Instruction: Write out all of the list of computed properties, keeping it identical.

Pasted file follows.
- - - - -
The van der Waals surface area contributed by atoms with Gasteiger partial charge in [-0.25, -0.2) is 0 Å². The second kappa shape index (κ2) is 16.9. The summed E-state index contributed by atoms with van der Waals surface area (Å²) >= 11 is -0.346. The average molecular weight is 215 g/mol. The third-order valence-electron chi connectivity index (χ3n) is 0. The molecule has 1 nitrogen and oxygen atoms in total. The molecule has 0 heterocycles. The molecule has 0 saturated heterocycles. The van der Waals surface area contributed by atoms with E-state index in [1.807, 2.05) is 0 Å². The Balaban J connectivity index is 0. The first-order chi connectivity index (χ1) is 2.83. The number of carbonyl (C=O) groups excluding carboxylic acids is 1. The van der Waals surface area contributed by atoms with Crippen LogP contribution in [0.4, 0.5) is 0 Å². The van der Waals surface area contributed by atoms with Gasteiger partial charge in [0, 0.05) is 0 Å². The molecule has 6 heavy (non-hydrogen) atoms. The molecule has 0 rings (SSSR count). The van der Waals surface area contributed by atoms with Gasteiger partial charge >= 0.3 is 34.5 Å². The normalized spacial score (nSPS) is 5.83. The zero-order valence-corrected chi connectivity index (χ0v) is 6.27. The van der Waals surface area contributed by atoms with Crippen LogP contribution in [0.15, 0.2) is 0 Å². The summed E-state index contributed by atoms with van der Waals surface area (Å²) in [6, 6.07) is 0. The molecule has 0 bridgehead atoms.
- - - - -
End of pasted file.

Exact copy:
The van der Waals surface area contributed by atoms with Gasteiger partial charge in [-0.25, -0.2) is 0 Å². The second kappa shape index (κ2) is 16.9. The summed E-state index contributed by atoms with van der Waals surface area (Å²) >= 11 is -0.346. The average molecular weight is 215 g/mol. The third-order valence-electron chi connectivity index (χ3n) is 0. The molecule has 1 nitrogen and oxygen atoms in total. The molecule has 0 heterocycles. The molecule has 0 saturated heterocycles. The van der Waals surface area contributed by atoms with E-state index in [1.807, 2.05) is 0 Å². The Balaban J connectivity index is 0. The first-order chi connectivity index (χ1) is 2.83. The number of carbonyl (C=O) groups excluding carboxylic acids is 1. The van der Waals surface area contributed by atoms with Crippen LogP contribution in [0.4, 0.5) is 0 Å². The van der Waals surface area contributed by atoms with Gasteiger partial charge in [0, 0.05) is 0 Å². The molecule has 6 heavy (non-hydrogen) atoms. The molecule has 0 rings (SSSR count). The van der Waals surface area contributed by atoms with Gasteiger partial charge >= 0.3 is 34.5 Å². The normalized spacial score (nSPS) is 5.83. The zero-order valence-corrected chi connectivity index (χ0v) is 6.27. The van der Waals surface area contributed by atoms with Crippen LogP contribution in [0.15, 0.2) is 0 Å². The summed E-state index contributed by atoms with van der Waals surface area (Å²) in [6, 6.07) is 0. The molecule has 0 bridgehead atoms.